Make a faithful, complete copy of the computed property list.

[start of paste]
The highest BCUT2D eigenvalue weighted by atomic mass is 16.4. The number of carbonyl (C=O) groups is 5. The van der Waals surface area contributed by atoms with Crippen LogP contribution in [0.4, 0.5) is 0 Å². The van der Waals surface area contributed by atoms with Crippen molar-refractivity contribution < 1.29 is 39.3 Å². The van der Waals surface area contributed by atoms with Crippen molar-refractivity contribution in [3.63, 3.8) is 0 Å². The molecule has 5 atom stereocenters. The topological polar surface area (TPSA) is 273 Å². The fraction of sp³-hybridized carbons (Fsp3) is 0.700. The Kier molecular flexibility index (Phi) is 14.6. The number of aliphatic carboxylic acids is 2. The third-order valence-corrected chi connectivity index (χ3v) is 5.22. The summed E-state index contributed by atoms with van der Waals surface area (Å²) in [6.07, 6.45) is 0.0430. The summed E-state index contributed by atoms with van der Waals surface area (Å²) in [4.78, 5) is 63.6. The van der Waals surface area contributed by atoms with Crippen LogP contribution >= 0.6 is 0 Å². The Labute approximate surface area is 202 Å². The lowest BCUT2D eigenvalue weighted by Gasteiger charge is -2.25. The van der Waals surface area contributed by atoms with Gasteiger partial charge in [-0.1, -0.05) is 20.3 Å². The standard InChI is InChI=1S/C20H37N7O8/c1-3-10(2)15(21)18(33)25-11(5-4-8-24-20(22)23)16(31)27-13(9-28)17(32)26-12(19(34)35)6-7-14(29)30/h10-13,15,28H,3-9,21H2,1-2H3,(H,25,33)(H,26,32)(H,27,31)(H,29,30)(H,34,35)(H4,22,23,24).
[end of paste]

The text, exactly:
The highest BCUT2D eigenvalue weighted by atomic mass is 16.4. The number of carbonyl (C=O) groups is 5. The van der Waals surface area contributed by atoms with Crippen LogP contribution in [0.4, 0.5) is 0 Å². The van der Waals surface area contributed by atoms with Crippen molar-refractivity contribution < 1.29 is 39.3 Å². The van der Waals surface area contributed by atoms with Crippen molar-refractivity contribution in [3.63, 3.8) is 0 Å². The molecule has 5 atom stereocenters. The topological polar surface area (TPSA) is 273 Å². The fraction of sp³-hybridized carbons (Fsp3) is 0.700. The Kier molecular flexibility index (Phi) is 14.6. The number of aliphatic carboxylic acids is 2. The third-order valence-corrected chi connectivity index (χ3v) is 5.22. The summed E-state index contributed by atoms with van der Waals surface area (Å²) in [6.07, 6.45) is 0.0430. The summed E-state index contributed by atoms with van der Waals surface area (Å²) in [4.78, 5) is 63.6. The van der Waals surface area contributed by atoms with Crippen LogP contribution >= 0.6 is 0 Å². The Labute approximate surface area is 202 Å². The lowest BCUT2D eigenvalue weighted by Gasteiger charge is -2.25. The van der Waals surface area contributed by atoms with Gasteiger partial charge in [-0.1, -0.05) is 20.3 Å². The standard InChI is InChI=1S/C20H37N7O8/c1-3-10(2)15(21)18(33)25-11(5-4-8-24-20(22)23)16(31)27-13(9-28)17(32)26-12(19(34)35)6-7-14(29)30/h10-13,15,28H,3-9,21H2,1-2H3,(H,25,33)(H,26,32)(H,27,31)(H,29,30)(H,34,35)(H4,22,23,24).